In the Interest of A.S., A.S., and G.S., Children Appeal from County Court at Law No 1 of Randall County (memorandum opinion per curiam)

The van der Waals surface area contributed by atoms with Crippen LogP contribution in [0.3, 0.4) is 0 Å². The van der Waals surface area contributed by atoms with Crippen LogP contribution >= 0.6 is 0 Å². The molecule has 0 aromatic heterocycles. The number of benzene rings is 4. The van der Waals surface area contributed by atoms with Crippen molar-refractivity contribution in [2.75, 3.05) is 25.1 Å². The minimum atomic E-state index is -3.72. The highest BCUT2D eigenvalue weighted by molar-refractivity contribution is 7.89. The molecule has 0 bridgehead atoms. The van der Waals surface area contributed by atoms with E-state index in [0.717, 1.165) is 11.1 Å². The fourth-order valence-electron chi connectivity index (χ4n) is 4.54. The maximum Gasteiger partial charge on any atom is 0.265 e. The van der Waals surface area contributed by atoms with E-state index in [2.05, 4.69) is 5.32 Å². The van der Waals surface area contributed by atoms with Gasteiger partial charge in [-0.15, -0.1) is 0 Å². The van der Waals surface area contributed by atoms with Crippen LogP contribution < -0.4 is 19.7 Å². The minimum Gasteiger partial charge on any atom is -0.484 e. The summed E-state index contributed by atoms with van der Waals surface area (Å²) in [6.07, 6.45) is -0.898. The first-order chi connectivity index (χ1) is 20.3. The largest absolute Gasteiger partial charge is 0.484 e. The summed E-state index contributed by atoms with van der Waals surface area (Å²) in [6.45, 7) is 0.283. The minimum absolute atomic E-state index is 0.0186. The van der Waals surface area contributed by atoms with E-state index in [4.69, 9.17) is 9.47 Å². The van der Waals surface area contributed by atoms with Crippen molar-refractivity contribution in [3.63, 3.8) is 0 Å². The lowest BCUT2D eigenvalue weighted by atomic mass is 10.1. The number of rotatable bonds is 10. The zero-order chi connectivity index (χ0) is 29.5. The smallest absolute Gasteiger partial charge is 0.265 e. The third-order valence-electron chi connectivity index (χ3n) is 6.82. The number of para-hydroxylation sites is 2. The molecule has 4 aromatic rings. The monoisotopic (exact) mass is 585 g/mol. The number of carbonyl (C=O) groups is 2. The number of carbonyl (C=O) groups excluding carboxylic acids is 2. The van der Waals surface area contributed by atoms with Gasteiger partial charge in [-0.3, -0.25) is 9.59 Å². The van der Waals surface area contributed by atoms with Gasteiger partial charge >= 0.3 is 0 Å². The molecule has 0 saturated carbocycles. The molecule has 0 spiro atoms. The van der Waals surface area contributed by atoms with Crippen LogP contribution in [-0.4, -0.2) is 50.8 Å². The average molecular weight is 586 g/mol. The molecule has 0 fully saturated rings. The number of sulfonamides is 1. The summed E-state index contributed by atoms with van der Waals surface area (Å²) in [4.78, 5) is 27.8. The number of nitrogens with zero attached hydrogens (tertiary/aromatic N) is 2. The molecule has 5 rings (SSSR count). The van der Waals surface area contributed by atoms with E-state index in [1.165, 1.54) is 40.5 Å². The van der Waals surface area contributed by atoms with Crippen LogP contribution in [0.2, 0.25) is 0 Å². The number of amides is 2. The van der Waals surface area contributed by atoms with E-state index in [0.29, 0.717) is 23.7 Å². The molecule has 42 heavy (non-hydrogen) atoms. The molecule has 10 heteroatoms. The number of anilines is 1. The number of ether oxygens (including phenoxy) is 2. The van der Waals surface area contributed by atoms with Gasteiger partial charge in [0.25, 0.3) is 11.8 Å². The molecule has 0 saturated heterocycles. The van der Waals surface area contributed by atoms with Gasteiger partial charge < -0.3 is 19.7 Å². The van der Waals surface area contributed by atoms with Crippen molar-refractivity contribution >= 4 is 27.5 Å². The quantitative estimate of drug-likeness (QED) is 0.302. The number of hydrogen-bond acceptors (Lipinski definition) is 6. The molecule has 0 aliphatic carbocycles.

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In The Court of Appeals Seventh District of Texas at Amarillo No. 07-19-00093-CV IN THE INTEREST OF A.S., A.S., AND G.S., CHILDREN On Appeal from the County Court at Law No. 1 Randall County, Texas Trial Court No. 75,425-L1, Honorable Jack M. Graham, Presiding March 27, 2019 MEMORANDUM OPINION Before QUINN, C.J., and PIRTLE and PARKER, JJ. Appellant, S.S., mother of A.S., A.S., and G.S., attempts to appeal from an order requiring her to participate in services provided by the Department of Family and Protective Services. The order was entered pursuant to the authority of § 264.203 of the Texas Family Code. TEX. FAM. CODE ANN. § 264.203 (a)(1)-(2) (West 2014) (stating that the court on request of the department may order the parent, conservator, guardian, or other member of the subject child’s household to participate in the services the department provides or purchases for alleviating the effects of the abuse or neglect that has occurred or reducing the reasonable likelihood that the child may be abused or neglected in the immediate or foreseeable future). In that order, the trial court also scheduled further hearings on the matter. We dismiss for want of jurisdiction. Generally, appellate courts only have jurisdiction over final judgments. See Lehmann v. Har-Con Corp., 39 S.W.3d 191, 195 (Tex. 2001). A judgment is final for purposes of appeal if it disposes of all pending parties and claims. Id. We have jurisdiction to consider immediate appeals of interlocutory orders only if a statute explicitly provides appellate jurisdiction. Stary v. DeBord, 967 S.W.2d 352, 352–53 (Tex. 1998). An order directing a parent to participate in child and family services pursuant to section 264.203 of the Family Code is not a final order or an order that is subject to interlocutory appeal. In re N.N., No. 08-18-00049-CV, 2018 Tex. App. LEXIS 2643, at *1 (Tex. App.— El Paso Apr. 16, 2018, no pet.) (mem. op.) (dismissing for want of jurisdiction an interlocutory appeal from an order requiring participation in services). Questioning whether we had jurisdiction over the appeal, we notified S.S. of our concern and directed her to explain in writing why jurisdiction exists. She replied but failed to illustrate that the order in question was either final or one regarding which statute permits an interlocutory appeal. Accordingly, we dismiss this appeal for want of jurisdiction. Per Curiam 2